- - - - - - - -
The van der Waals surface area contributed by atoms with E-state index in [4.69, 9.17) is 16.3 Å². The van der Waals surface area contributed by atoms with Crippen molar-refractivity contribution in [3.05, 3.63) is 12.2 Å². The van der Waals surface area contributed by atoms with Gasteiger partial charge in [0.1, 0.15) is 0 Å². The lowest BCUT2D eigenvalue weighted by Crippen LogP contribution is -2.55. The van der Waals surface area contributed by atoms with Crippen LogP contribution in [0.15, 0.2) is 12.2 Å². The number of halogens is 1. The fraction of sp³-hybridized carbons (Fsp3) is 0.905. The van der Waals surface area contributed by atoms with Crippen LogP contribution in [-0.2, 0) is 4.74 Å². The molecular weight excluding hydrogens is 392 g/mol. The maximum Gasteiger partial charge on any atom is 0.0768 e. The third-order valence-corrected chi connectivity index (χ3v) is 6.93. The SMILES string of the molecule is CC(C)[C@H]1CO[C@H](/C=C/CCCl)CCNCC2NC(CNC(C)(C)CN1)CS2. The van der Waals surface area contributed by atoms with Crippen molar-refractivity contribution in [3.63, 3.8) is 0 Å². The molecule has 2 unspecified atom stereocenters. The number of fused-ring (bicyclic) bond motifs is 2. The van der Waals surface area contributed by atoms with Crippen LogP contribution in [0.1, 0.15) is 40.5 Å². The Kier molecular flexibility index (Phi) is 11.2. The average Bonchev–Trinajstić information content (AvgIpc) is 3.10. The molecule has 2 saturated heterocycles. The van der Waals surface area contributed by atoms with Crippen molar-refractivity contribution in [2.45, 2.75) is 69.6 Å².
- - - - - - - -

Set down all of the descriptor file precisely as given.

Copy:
The van der Waals surface area contributed by atoms with E-state index in [4.69, 9.17) is 16.3 Å². The van der Waals surface area contributed by atoms with Crippen molar-refractivity contribution in [3.05, 3.63) is 12.2 Å². The van der Waals surface area contributed by atoms with Gasteiger partial charge in [0.1, 0.15) is 0 Å². The lowest BCUT2D eigenvalue weighted by Crippen LogP contribution is -2.55. The van der Waals surface area contributed by atoms with Crippen LogP contribution in [0.15, 0.2) is 12.2 Å². The number of halogens is 1. The fraction of sp³-hybridized carbons (Fsp3) is 0.905. The van der Waals surface area contributed by atoms with Crippen LogP contribution in [-0.2, 0) is 4.74 Å². The molecular weight excluding hydrogens is 392 g/mol. The maximum Gasteiger partial charge on any atom is 0.0768 e. The third-order valence-corrected chi connectivity index (χ3v) is 6.93. The SMILES string of the molecule is CC(C)[C@H]1CO[C@H](/C=C/CCCl)CCNCC2NC(CNC(C)(C)CN1)CS2. The van der Waals surface area contributed by atoms with Crippen molar-refractivity contribution in [3.63, 3.8) is 0 Å². The molecule has 2 unspecified atom stereocenters. The number of fused-ring (bicyclic) bond motifs is 2. The van der Waals surface area contributed by atoms with Crippen LogP contribution in [0.1, 0.15) is 40.5 Å². The Kier molecular flexibility index (Phi) is 11.2. The average Bonchev–Trinajstić information content (AvgIpc) is 3.10. The molecule has 2 saturated heterocycles. The van der Waals surface area contributed by atoms with Crippen molar-refractivity contribution in [2.45, 2.75) is 69.6 Å².